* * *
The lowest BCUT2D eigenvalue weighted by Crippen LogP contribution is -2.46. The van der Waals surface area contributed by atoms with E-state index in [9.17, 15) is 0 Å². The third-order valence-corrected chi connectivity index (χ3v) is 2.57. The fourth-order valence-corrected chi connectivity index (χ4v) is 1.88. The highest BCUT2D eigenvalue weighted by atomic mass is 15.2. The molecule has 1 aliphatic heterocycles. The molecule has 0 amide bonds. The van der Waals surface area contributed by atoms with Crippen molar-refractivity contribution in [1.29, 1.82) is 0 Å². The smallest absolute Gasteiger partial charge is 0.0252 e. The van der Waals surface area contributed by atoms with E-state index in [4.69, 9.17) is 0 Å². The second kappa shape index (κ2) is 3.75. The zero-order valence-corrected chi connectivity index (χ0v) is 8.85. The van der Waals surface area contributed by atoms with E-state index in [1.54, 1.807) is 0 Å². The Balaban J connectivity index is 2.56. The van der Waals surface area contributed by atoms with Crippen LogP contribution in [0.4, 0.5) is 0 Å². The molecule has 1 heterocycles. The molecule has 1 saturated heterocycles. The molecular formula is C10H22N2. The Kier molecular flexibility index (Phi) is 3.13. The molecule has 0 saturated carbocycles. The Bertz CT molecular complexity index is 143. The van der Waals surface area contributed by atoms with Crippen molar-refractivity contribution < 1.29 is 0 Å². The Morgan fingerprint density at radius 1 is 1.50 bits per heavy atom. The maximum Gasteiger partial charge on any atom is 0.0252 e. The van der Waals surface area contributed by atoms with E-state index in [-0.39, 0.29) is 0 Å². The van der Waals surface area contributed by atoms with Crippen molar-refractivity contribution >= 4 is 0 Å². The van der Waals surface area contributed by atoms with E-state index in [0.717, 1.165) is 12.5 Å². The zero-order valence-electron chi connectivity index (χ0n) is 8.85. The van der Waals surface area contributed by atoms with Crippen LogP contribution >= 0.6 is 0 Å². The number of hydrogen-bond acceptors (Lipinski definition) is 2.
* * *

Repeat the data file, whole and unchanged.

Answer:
The lowest BCUT2D eigenvalue weighted by Crippen LogP contribution is -2.46. The van der Waals surface area contributed by atoms with E-state index in [9.17, 15) is 0 Å². The third-order valence-corrected chi connectivity index (χ3v) is 2.57. The fourth-order valence-corrected chi connectivity index (χ4v) is 1.88. The highest BCUT2D eigenvalue weighted by atomic mass is 15.2. The molecule has 1 aliphatic heterocycles. The molecule has 0 amide bonds. The van der Waals surface area contributed by atoms with Crippen molar-refractivity contribution in [1.29, 1.82) is 0 Å². The smallest absolute Gasteiger partial charge is 0.0252 e. The van der Waals surface area contributed by atoms with E-state index in [4.69, 9.17) is 0 Å². The second kappa shape index (κ2) is 3.75. The zero-order valence-corrected chi connectivity index (χ0v) is 8.85. The van der Waals surface area contributed by atoms with E-state index in [1.54, 1.807) is 0 Å². The Balaban J connectivity index is 2.56. The van der Waals surface area contributed by atoms with Crippen LogP contribution in [0.4, 0.5) is 0 Å². The molecule has 1 heterocycles. The molecule has 1 saturated heterocycles. The molecular formula is C10H22N2. The Kier molecular flexibility index (Phi) is 3.13. The molecule has 0 saturated carbocycles. The Bertz CT molecular complexity index is 143. The van der Waals surface area contributed by atoms with Crippen molar-refractivity contribution < 1.29 is 0 Å². The Morgan fingerprint density at radius 1 is 1.50 bits per heavy atom. The maximum Gasteiger partial charge on any atom is 0.0252 e. The van der Waals surface area contributed by atoms with E-state index in [-0.39, 0.29) is 0 Å². The van der Waals surface area contributed by atoms with Crippen molar-refractivity contribution >= 4 is 0 Å². The van der Waals surface area contributed by atoms with E-state index in [0.717, 1.165) is 12.5 Å². The zero-order valence-electron chi connectivity index (χ0n) is 8.85. The van der Waals surface area contributed by atoms with Crippen LogP contribution >= 0.6 is 0 Å². The number of hydrogen-bond acceptors (Lipinski definition) is 2.